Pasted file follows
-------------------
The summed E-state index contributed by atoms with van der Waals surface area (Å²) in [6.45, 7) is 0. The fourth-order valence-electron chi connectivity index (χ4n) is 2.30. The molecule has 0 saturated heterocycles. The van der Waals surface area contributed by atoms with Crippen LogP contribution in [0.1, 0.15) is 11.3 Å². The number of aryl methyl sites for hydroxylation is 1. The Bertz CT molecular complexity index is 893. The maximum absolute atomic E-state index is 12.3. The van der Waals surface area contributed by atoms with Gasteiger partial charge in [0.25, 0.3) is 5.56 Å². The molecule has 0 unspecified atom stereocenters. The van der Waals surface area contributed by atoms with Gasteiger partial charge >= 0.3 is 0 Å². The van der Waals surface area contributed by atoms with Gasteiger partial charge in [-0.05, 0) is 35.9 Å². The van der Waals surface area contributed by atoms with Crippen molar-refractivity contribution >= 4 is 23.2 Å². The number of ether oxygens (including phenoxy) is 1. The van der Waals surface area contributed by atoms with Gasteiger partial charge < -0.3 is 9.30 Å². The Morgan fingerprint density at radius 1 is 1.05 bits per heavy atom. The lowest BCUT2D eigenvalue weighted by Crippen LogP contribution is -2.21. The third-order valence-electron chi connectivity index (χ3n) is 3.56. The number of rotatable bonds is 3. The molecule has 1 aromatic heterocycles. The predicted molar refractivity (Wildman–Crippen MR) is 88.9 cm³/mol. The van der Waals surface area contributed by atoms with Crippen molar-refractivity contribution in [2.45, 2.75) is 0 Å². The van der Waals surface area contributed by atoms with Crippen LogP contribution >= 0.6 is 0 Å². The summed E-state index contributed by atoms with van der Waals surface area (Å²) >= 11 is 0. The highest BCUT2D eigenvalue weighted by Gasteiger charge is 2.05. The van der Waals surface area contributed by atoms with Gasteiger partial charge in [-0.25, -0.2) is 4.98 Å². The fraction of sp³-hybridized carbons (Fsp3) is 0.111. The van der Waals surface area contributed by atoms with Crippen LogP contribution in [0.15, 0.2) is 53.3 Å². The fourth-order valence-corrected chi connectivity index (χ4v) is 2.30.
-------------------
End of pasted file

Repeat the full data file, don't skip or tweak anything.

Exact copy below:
The summed E-state index contributed by atoms with van der Waals surface area (Å²) in [6.45, 7) is 0. The fourth-order valence-electron chi connectivity index (χ4n) is 2.30. The molecule has 0 saturated heterocycles. The van der Waals surface area contributed by atoms with Crippen LogP contribution in [0.1, 0.15) is 11.3 Å². The number of aryl methyl sites for hydroxylation is 1. The Bertz CT molecular complexity index is 893. The maximum absolute atomic E-state index is 12.3. The van der Waals surface area contributed by atoms with Gasteiger partial charge in [0.25, 0.3) is 5.56 Å². The molecule has 0 unspecified atom stereocenters. The van der Waals surface area contributed by atoms with Gasteiger partial charge >= 0.3 is 0 Å². The van der Waals surface area contributed by atoms with Gasteiger partial charge in [-0.05, 0) is 35.9 Å². The van der Waals surface area contributed by atoms with Crippen molar-refractivity contribution >= 4 is 23.2 Å². The number of ether oxygens (including phenoxy) is 1. The van der Waals surface area contributed by atoms with Gasteiger partial charge < -0.3 is 9.30 Å². The Morgan fingerprint density at radius 1 is 1.05 bits per heavy atom. The lowest BCUT2D eigenvalue weighted by Crippen LogP contribution is -2.21. The third-order valence-electron chi connectivity index (χ3n) is 3.56. The number of rotatable bonds is 3. The molecule has 1 aromatic heterocycles. The predicted molar refractivity (Wildman–Crippen MR) is 88.9 cm³/mol. The van der Waals surface area contributed by atoms with Crippen molar-refractivity contribution in [2.45, 2.75) is 0 Å². The van der Waals surface area contributed by atoms with Crippen LogP contribution >= 0.6 is 0 Å². The summed E-state index contributed by atoms with van der Waals surface area (Å²) >= 11 is 0. The highest BCUT2D eigenvalue weighted by Gasteiger charge is 2.05. The van der Waals surface area contributed by atoms with Gasteiger partial charge in [-0.25, -0.2) is 4.98 Å². The fraction of sp³-hybridized carbons (Fsp3) is 0.111. The van der Waals surface area contributed by atoms with Crippen LogP contribution in [0.15, 0.2) is 53.3 Å². The fourth-order valence-corrected chi connectivity index (χ4v) is 2.30.